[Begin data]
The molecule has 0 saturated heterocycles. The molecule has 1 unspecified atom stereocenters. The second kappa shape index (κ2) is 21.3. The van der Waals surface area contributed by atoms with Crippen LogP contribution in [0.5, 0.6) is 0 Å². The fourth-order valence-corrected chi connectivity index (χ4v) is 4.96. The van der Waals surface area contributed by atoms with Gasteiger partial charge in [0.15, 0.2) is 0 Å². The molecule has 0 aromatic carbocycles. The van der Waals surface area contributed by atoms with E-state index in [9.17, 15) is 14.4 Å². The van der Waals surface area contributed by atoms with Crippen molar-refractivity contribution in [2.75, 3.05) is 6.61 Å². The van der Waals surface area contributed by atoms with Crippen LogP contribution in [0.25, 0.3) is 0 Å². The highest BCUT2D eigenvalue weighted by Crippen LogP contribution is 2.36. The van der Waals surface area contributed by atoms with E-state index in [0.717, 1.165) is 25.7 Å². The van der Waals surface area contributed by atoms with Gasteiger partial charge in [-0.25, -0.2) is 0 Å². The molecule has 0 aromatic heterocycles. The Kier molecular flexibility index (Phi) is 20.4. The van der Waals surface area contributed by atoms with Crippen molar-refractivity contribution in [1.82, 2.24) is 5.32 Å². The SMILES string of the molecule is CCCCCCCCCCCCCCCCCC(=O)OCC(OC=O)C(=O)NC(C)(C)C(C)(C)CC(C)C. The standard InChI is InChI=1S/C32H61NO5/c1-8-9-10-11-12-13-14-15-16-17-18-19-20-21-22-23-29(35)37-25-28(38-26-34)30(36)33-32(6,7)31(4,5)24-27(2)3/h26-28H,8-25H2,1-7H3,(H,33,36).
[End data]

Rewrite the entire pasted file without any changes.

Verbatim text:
The molecule has 0 saturated heterocycles. The molecule has 1 unspecified atom stereocenters. The second kappa shape index (κ2) is 21.3. The van der Waals surface area contributed by atoms with Crippen LogP contribution in [0.5, 0.6) is 0 Å². The fourth-order valence-corrected chi connectivity index (χ4v) is 4.96. The van der Waals surface area contributed by atoms with Gasteiger partial charge in [0.15, 0.2) is 0 Å². The molecule has 0 aromatic carbocycles. The van der Waals surface area contributed by atoms with E-state index in [9.17, 15) is 14.4 Å². The van der Waals surface area contributed by atoms with Crippen molar-refractivity contribution in [2.75, 3.05) is 6.61 Å². The van der Waals surface area contributed by atoms with Crippen LogP contribution in [0.25, 0.3) is 0 Å². The highest BCUT2D eigenvalue weighted by Crippen LogP contribution is 2.36. The van der Waals surface area contributed by atoms with E-state index in [0.717, 1.165) is 25.7 Å². The van der Waals surface area contributed by atoms with Gasteiger partial charge in [-0.25, -0.2) is 0 Å². The molecule has 0 aromatic heterocycles. The Kier molecular flexibility index (Phi) is 20.4. The van der Waals surface area contributed by atoms with Crippen molar-refractivity contribution in [1.82, 2.24) is 5.32 Å². The SMILES string of the molecule is CCCCCCCCCCCCCCCCCC(=O)OCC(OC=O)C(=O)NC(C)(C)C(C)(C)CC(C)C. The standard InChI is InChI=1S/C32H61NO5/c1-8-9-10-11-12-13-14-15-16-17-18-19-20-21-22-23-29(35)37-25-28(38-26-34)30(36)33-32(6,7)31(4,5)24-27(2)3/h26-28H,8-25H2,1-7H3,(H,33,36).